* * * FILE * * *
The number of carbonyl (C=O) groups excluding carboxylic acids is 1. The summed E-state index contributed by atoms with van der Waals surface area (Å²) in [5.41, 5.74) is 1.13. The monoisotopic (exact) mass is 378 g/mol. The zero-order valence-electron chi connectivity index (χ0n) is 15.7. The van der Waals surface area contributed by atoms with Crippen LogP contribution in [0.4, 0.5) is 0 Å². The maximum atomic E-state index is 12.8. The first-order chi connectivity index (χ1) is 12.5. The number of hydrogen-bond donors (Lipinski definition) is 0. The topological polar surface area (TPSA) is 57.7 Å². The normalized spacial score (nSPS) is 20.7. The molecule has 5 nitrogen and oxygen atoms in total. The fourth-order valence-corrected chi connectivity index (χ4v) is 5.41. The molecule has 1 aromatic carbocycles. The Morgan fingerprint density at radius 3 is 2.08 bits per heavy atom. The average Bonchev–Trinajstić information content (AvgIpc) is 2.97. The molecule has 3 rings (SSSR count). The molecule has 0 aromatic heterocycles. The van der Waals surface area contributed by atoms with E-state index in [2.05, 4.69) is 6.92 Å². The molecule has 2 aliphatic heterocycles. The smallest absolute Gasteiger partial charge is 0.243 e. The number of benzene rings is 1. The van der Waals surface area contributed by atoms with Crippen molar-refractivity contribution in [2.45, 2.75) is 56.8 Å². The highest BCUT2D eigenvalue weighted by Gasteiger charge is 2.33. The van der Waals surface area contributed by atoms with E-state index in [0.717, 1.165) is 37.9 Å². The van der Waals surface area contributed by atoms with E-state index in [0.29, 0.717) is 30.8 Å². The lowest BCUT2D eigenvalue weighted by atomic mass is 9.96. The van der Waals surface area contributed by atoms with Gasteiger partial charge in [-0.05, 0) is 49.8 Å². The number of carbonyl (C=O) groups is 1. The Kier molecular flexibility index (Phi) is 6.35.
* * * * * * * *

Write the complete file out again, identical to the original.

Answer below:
The number of carbonyl (C=O) groups excluding carboxylic acids is 1. The summed E-state index contributed by atoms with van der Waals surface area (Å²) in [5.41, 5.74) is 1.13. The monoisotopic (exact) mass is 378 g/mol. The zero-order valence-electron chi connectivity index (χ0n) is 15.7. The van der Waals surface area contributed by atoms with Crippen LogP contribution in [0.4, 0.5) is 0 Å². The maximum atomic E-state index is 12.8. The first-order chi connectivity index (χ1) is 12.5. The number of hydrogen-bond donors (Lipinski definition) is 0. The topological polar surface area (TPSA) is 57.7 Å². The normalized spacial score (nSPS) is 20.7. The molecule has 5 nitrogen and oxygen atoms in total. The fourth-order valence-corrected chi connectivity index (χ4v) is 5.41. The molecule has 1 aromatic carbocycles. The Morgan fingerprint density at radius 3 is 2.08 bits per heavy atom. The average Bonchev–Trinajstić information content (AvgIpc) is 2.97. The molecule has 3 rings (SSSR count). The molecule has 0 aromatic heterocycles. The van der Waals surface area contributed by atoms with E-state index in [2.05, 4.69) is 6.92 Å². The molecule has 2 aliphatic heterocycles. The smallest absolute Gasteiger partial charge is 0.243 e. The number of benzene rings is 1. The van der Waals surface area contributed by atoms with Crippen molar-refractivity contribution in [2.45, 2.75) is 56.8 Å². The highest BCUT2D eigenvalue weighted by Gasteiger charge is 2.33. The van der Waals surface area contributed by atoms with E-state index in [0.717, 1.165) is 37.9 Å². The van der Waals surface area contributed by atoms with E-state index in [0.29, 0.717) is 30.8 Å². The lowest BCUT2D eigenvalue weighted by atomic mass is 9.96. The van der Waals surface area contributed by atoms with Gasteiger partial charge in [-0.05, 0) is 49.8 Å². The number of carbonyl (C=O) groups is 1. The Kier molecular flexibility index (Phi) is 6.35.